General Thinking on The Streets of Barangaroo:
Australia, I Love You. But...
As a young country, our sense of nationalism has been forged in a myriad of ways. So in the lead-up to this year's Australia Day, we thought it'd be fitting to explore what being in love with Australia means to people from varying cultural backgrounds - the joys and pride, but also the heartbreak and shame.
In our first General Thinking on The Streets of Barangaroo event for 2016, we invited a group of talented speakers to read us their letters addressed to Australia as if it were a lover, brother, sister or parent. On a rainy January evening at the Wulugul Pop-Up, they gave us some serious food for thought, brought a tear to our eyes, and delivered a whole lotta laughs too.
If you missed out on tickets or couldn't make it to the event - don't stress! We filmed Nick Solo, Amrita Hepi, Troy Wong, Candy Bowers, Sara Saleh, Iman Etri and L-FRESH The LION doing their amazing thing and are pleased to share their evocative performances with you below (warning: colourful language!).
So fix yourself a cup of tea, get comfy on the lounge, and prepare to be challenged with new perspectives on our diverse country.
Nick Solo is the vocalist for Inner West Sydney hip-hop duo Horrorshow. Emerging in 2008 and having toured with The Herd, Muph & Plutonic and Hermitage, Horrorshow were nominated for an ARIA Award before the age of 21.
Bucking the trend for hip-hop to often be seen as somewhat self-indulgent, Solo’s lyrics are thoughtful and reflective touching on themes of politics, privilege, history, family and racism .
Amrita Hepi is an emerging independent choreographer and performance artist descending from the Ngapuhi tribe in Northern New Zealand and the Bundjulung people in northern New South Wales, Australia.
She is focused on making work that explores the identity of the divine other, and how movement has the capacity to be alchemically sacred.
Troy Wong is an English teacher by day and spoken word poet by night. He was a NSW state finalist in the 2014 Australian Poetry Slam and a national finalist in 2015, performing with 15 of the country's top spoken wordsmiths at the Sydney Opera House.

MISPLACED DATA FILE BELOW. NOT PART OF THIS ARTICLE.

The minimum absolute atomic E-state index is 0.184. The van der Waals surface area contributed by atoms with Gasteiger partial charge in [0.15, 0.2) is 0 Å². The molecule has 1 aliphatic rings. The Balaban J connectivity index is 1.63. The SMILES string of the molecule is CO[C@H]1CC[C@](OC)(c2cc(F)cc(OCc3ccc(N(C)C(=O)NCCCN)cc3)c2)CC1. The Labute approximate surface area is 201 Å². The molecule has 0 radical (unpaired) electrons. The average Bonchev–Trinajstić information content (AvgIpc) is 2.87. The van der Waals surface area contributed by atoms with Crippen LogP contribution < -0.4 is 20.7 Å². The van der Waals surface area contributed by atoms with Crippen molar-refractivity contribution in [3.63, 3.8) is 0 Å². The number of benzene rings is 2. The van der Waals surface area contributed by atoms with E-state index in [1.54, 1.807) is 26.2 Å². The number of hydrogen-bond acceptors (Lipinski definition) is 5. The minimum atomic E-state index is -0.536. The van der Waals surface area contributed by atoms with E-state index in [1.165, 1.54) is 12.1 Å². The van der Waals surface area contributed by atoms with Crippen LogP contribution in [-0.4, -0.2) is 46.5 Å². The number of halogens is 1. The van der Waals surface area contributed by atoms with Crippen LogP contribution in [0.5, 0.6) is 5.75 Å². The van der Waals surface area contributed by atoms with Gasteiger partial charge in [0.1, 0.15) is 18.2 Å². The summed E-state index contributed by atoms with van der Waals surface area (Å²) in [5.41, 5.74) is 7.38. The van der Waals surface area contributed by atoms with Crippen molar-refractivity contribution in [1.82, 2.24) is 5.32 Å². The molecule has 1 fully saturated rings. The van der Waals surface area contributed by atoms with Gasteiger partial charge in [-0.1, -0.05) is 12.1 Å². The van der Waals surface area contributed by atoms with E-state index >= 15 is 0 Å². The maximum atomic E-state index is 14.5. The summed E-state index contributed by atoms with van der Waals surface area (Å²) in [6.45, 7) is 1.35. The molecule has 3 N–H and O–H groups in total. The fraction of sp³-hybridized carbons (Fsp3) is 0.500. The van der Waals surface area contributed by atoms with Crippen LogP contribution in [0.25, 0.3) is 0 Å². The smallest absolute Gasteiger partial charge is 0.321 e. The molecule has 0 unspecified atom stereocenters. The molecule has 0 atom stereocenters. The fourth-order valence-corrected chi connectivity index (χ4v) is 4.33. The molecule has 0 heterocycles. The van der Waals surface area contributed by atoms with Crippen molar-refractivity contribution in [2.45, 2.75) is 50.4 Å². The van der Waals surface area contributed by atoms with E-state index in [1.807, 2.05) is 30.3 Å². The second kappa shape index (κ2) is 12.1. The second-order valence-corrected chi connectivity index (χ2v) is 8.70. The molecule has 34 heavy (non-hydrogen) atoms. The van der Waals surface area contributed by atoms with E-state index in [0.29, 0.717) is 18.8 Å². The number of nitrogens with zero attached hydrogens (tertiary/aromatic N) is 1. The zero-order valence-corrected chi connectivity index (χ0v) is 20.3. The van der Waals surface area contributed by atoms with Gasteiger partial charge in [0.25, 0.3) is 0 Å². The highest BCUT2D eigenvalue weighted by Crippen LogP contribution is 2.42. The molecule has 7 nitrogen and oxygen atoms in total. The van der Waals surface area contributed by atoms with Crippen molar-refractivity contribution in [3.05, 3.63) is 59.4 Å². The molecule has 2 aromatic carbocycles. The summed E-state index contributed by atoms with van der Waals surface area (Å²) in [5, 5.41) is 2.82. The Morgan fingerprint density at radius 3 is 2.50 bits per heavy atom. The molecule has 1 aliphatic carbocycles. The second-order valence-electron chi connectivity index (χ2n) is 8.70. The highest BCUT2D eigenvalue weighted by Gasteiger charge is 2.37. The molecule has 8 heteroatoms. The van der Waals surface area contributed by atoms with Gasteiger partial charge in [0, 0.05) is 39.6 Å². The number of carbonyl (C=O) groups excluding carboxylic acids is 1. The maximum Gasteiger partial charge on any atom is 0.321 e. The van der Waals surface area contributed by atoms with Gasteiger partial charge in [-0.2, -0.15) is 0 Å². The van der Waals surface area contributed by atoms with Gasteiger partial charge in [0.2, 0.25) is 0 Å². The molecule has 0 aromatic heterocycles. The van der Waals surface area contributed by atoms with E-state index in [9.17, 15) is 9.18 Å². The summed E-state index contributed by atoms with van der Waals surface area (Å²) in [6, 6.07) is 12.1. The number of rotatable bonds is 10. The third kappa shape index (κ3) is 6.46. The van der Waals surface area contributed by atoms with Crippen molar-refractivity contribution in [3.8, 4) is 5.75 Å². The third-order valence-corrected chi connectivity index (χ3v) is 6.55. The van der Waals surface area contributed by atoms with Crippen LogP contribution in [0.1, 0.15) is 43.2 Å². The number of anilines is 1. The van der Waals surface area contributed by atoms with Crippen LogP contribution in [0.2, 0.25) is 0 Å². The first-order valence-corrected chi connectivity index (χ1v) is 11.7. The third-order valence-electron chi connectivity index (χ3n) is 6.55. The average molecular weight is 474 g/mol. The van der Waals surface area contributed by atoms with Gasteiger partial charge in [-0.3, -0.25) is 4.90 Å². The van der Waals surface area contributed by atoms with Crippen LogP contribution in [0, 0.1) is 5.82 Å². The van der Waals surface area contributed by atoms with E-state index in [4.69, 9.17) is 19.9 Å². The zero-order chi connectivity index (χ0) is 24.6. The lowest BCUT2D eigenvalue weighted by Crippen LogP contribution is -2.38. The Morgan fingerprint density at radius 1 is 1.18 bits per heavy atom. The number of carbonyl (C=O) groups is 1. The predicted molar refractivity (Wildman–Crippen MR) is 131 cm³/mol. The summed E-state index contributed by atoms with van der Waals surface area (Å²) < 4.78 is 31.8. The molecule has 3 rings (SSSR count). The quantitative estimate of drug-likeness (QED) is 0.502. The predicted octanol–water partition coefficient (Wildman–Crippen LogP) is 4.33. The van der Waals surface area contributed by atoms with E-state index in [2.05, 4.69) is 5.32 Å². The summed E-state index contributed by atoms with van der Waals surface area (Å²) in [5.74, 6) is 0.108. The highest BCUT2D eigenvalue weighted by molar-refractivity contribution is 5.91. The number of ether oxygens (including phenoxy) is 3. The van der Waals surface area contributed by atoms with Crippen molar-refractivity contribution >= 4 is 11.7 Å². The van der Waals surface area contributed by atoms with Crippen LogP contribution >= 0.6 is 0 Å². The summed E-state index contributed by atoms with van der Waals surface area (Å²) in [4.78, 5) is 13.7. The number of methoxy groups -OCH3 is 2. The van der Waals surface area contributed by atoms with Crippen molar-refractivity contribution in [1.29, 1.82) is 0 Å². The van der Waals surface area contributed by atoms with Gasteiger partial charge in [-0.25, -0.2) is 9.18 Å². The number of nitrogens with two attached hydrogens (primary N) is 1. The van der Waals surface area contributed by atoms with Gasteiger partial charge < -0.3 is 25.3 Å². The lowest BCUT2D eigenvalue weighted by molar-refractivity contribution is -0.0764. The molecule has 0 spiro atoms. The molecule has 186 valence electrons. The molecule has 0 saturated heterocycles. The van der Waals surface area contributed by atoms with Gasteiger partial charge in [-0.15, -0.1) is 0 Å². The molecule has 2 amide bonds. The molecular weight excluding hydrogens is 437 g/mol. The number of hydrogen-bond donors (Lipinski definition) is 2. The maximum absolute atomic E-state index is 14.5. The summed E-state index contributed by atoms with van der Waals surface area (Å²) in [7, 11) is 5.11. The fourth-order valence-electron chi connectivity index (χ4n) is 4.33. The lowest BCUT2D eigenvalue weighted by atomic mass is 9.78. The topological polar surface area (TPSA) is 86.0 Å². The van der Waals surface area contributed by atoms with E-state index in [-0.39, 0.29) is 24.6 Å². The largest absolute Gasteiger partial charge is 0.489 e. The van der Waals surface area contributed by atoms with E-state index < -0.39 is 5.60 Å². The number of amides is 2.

In addition to performing, he hosts the monthly Parramatta Poetry Slam, and has completed his honours research on developing high school students' critical literacy through spoken word poetry.
Candy Bowers is a writer/performer who spends her time between the stage and page dissecting race, culture, gender, hip hop, sexuality, white supremacy and indigeneity. Born of mixed parents from South Africa, Bowers grew up in the Western Suburbs of Sydney and went on to study acting at the National Institute of Dramatic Art. Whether performing on a basketball court in Alice Springs or at the Sydney Opera House, this woman brings the fire, the funny and the black feminine centre stage.
Sara Saleh and Iman Etri
Sara Saleh is committed to furthering human rights and literacy among the refugee community. She is a member of the Borad of Directors at Westwords, an advocate for social justice across the Australian Muslim community and has worked with Amnesty International.
Iman Etri is a student at WSU, majoring in history and political thought. She recently discovered that her desire to be an activist, requires her, by definition, to be active, and so joined the world of spoken word poetry.She is an avid pasta eater and smoothie drinker, and enjoys sunshine, volunteering, and uncomfortably long hugs.
L-FRESH The LION
L-FRESH The LION is renowned for his powerful presence, inspiring live shows and thought-provoking lyricism. In a short space of time, the Western Sydney artist has gone from underground community events and ciphers to national tours and major festivals.
Inspired by the soulful movement in US hip hop of the late 1990s / early 2000s, and the love and respect for his own cultural and ancestral roots of the Sikhs from Punjab, India.